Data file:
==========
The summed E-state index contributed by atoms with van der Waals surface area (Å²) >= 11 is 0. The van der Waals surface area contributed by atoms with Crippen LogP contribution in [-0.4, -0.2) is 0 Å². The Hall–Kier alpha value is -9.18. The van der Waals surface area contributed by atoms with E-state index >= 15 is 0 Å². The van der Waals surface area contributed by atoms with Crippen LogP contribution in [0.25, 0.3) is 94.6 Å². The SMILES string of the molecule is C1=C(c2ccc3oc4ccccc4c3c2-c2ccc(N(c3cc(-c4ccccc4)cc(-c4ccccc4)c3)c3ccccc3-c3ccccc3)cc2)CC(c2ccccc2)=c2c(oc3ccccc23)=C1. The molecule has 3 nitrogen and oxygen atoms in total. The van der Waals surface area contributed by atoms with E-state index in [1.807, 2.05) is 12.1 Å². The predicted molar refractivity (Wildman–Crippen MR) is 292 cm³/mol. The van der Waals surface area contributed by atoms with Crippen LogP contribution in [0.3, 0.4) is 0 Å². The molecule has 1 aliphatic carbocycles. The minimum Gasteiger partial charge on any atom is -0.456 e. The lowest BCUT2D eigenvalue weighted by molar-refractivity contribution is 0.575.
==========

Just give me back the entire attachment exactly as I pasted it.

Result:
The summed E-state index contributed by atoms with van der Waals surface area (Å²) >= 11 is 0. The van der Waals surface area contributed by atoms with Crippen LogP contribution in [-0.4, -0.2) is 0 Å². The Hall–Kier alpha value is -9.18. The van der Waals surface area contributed by atoms with E-state index >= 15 is 0 Å². The van der Waals surface area contributed by atoms with Crippen LogP contribution in [0.25, 0.3) is 94.6 Å². The SMILES string of the molecule is C1=C(c2ccc3oc4ccccc4c3c2-c2ccc(N(c3cc(-c4ccccc4)cc(-c4ccccc4)c3)c3ccccc3-c3ccccc3)cc2)CC(c2ccccc2)=c2c(oc3ccccc23)=C1. The molecule has 3 nitrogen and oxygen atoms in total. The van der Waals surface area contributed by atoms with E-state index in [1.807, 2.05) is 12.1 Å². The predicted molar refractivity (Wildman–Crippen MR) is 292 cm³/mol. The van der Waals surface area contributed by atoms with Crippen LogP contribution in [0.3, 0.4) is 0 Å². The molecule has 1 aliphatic carbocycles. The minimum Gasteiger partial charge on any atom is -0.456 e. The lowest BCUT2D eigenvalue weighted by molar-refractivity contribution is 0.575.